The Affordable Care Act and California

President Obama signs the Patient Protection and Affordable Care Act in 2010

A very timely and valuable study, The Economic Impact of The Affordable Care Act on California, was recently published by the Bay Area Council Economic Institute.  Before and after the recent ruling by the U.S. Supreme Court that validated the Patient Protection and Affordable Care Act (ACA), the ultimate effect its prescription for healthcare reform will have on the national economy has been hotly debated.  Authored by Jon Haveman and Micah Weinberg, this study provides a very credible analysis of how healthcare reform could benefit the California economy.

“the ACA will be an economic boon to the state of California, creating nearly 100,000 new jobs both inside and outside of the healthcare sector and increasing total state economic activity by $4.4 billion.”

The study uses actual 2010 economic conditions as a baseline and estimates how things would have turned out differently that year if all of the provisions of the ACA had been implemented.  To estimate the Act’s impact, a detailed microsimulation developed by UCLA, and UC Berkeley and the IMPLAN 3.0 (IMpact analysis for PLANning) system are used to model a myriad of changes in economic behavior likely to be spurred by the act’s most significant elements.

Since the ACA is designed and expected to significantly expand healthcare coverage, its estimated impacts principally revolve around the extension of healthcare coverage to many now uninsured Californians.  This is the principal reason that according to the analysis, the Act will have significantly different impacts across various regions of the state.

The impact of the ACA is estimated by putting numbers to principal effects it should have on medical care spending, consumer spending and on the workforce.


The expansion of the state’s Medicaid program and the expanded purchase of private healthcare insurance by previously uninsured persons will lead to greater healthcare spending.   Combined, these two developments could increase medical care spending in California by at least $5.1 billion annually.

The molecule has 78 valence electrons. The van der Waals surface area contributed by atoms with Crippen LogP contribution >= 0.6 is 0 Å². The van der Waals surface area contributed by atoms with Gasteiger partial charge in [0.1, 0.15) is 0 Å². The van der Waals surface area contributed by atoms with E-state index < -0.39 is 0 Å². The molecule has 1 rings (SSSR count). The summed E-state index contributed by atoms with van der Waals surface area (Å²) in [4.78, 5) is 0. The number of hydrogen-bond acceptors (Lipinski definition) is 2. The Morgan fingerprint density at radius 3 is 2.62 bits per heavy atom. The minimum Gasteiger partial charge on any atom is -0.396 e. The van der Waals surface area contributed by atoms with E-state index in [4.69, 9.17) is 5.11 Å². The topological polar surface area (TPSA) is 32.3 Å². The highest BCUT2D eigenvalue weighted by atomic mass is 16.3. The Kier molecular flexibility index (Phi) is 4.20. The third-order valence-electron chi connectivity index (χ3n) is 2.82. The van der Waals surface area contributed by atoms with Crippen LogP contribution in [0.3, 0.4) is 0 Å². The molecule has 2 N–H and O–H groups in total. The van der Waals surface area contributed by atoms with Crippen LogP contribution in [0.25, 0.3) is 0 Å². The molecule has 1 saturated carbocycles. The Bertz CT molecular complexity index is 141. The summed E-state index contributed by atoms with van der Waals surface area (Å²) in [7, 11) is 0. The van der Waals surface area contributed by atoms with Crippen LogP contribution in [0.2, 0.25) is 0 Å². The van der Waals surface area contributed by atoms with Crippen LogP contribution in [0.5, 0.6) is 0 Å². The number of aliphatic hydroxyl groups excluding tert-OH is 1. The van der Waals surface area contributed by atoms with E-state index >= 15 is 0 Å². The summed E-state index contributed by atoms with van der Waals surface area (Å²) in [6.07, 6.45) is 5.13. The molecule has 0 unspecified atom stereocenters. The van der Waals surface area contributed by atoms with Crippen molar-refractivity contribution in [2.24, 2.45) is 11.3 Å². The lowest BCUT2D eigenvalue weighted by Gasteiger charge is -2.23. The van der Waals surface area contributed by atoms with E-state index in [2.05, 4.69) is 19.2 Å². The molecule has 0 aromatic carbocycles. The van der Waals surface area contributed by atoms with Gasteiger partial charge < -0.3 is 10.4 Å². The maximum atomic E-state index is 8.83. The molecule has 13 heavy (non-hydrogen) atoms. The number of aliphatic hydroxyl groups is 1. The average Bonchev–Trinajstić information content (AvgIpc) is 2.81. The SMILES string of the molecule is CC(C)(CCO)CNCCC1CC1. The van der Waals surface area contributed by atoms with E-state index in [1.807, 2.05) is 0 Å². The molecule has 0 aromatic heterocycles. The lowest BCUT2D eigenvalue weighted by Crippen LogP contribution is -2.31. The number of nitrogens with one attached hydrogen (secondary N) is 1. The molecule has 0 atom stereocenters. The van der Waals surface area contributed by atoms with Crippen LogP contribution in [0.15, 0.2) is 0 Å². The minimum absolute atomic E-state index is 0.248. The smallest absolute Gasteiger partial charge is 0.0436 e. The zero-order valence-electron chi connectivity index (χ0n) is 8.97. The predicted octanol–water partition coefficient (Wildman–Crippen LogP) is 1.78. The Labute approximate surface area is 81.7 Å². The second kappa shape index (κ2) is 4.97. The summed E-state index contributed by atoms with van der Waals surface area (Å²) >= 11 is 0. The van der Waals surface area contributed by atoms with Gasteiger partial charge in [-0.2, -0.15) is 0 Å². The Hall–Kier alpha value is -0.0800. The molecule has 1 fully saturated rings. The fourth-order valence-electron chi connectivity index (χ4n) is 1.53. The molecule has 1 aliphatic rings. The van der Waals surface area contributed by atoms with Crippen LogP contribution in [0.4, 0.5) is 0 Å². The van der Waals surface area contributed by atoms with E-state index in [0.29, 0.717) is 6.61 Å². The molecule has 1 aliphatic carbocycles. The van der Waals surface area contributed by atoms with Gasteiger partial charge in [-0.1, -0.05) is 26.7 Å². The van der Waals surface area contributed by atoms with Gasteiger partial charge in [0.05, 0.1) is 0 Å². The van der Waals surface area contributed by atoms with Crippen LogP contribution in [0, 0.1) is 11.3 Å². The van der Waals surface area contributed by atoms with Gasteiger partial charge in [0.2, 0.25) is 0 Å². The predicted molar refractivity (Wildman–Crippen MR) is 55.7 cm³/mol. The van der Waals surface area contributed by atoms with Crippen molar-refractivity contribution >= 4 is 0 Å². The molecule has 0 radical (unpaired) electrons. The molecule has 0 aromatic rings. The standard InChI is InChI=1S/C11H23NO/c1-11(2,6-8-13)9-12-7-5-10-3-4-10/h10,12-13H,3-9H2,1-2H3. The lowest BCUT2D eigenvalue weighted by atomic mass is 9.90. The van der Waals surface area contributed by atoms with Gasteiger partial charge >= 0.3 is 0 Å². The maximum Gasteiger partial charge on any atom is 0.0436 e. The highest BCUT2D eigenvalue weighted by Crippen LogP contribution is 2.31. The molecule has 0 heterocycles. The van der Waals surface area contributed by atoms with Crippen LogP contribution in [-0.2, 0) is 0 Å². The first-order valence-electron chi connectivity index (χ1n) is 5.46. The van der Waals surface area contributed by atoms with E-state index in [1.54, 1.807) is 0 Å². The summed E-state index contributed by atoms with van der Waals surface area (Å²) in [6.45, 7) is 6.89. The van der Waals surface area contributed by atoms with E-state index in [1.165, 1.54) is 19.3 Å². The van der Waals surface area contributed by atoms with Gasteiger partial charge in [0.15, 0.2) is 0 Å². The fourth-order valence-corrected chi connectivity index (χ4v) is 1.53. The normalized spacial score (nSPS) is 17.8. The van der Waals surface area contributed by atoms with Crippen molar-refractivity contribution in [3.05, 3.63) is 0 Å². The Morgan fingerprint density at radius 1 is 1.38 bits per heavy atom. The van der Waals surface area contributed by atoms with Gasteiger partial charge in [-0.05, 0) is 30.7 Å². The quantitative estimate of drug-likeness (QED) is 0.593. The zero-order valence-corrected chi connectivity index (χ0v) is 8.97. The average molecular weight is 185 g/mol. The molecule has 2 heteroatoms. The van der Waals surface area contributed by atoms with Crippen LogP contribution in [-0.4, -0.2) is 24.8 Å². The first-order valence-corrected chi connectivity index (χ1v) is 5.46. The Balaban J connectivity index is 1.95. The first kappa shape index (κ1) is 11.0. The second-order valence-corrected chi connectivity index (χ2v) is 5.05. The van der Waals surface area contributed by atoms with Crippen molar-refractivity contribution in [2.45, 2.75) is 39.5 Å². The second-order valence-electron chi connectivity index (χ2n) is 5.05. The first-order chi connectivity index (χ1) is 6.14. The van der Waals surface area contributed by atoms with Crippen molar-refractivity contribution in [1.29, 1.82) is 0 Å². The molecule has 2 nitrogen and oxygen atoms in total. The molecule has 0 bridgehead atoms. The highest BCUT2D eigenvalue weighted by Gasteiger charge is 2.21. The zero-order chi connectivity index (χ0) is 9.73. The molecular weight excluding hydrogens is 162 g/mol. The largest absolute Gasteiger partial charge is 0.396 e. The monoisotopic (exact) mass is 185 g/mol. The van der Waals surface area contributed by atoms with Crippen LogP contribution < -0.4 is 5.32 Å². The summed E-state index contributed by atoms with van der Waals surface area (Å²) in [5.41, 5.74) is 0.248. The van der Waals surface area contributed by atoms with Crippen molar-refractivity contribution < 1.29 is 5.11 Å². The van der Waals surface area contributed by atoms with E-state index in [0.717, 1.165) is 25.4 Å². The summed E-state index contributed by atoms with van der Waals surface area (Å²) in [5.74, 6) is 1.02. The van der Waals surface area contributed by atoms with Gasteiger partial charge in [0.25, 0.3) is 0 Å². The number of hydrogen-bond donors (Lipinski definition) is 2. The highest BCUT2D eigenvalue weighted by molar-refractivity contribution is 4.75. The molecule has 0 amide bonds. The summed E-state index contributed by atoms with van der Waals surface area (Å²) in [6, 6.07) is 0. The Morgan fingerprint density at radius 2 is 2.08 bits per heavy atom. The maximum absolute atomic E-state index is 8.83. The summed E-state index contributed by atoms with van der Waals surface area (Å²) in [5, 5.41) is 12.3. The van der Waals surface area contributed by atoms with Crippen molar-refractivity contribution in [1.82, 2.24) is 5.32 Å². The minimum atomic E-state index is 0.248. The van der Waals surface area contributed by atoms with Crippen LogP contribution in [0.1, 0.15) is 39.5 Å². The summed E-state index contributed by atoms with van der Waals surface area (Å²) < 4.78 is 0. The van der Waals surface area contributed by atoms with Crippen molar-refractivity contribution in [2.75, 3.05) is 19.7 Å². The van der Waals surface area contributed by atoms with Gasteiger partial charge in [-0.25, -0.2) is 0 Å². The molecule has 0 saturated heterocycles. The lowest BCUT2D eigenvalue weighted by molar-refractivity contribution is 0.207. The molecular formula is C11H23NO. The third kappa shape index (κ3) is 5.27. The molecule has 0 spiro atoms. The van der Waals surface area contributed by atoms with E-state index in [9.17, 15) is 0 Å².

Individual Mandate The requirement for currently uninsured individuals to obtain coverage will reduce their disposable income.  The out-of-pocket expenses for this coverage could reach $4.3 billion (or 0.29% of California personal income).  On the other hand, the Mandate also broadens the risk pool for health insurance and eliminates “free riders” which could reduce individual insurance premiums by over 12%.  The net effect on consumer spending could be “negligible.”

Reduction of Job Lock The reliance on employer-supplied health insurance induces serious reluctance on the part of employees to switch to better jobs for fear of losing coverage.  Various provisions of the ACA dramatically reduce this risk, which will lead to more job switches which will result in higher productivity and income.

“Evidence suggests that voluntary job switches increase income by an average of $1,500 per year for the job switcher.”


Employer Mandate  The ACA requires that businesses with more than 50 employees that do not offer insurance make healthcare coverage available or pay a $2,000 fine.  Companies could respond by raising prices, reducing profits, lowering wages, or reducing employment.  The employer mandate could reduce statewide employment by about 55,000.

Small Business Tax Credit  The ACA provides tax credits for small businesses that provide their employees with health insurance.  Almost half a million businesses in California will be eligible for the credit which could generate nearly 30,000 additional jobs.

Labor Force Participation  Broader health insurance coverage will boost labor force participation which could add over 47,000 people to California’s labor force.


The ACA will implement new fees and taxes on pharmaceutical manufacturers, health insurance companies, and medical device producers.  Only the 2.3% tax on medical devises is likely to have significant impacts as it will probably be passed on to consumers.  Most of the other taxes are so small relative to the prospective taxpayers’ income that they are unlikely to have a significant impact.

(Read The Economic Impact of The Affordable Care Act on California)

1 Comment

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One response to “The Affordable Care Act and California

  1. One problem for California is that the medical care industry is highly neoliberal. That means that a large percentage of the jobs created will likely be very low-wage (e.g. medical assistant, in-home health care worker, cleaners etc.), while a much smaller number will be very high-wage jobs. That’s not to suggest that there aren’t major benefits to ACA, which are being reflected in the increasing support for it, but that California needs to address the problems of our low-waged sector.

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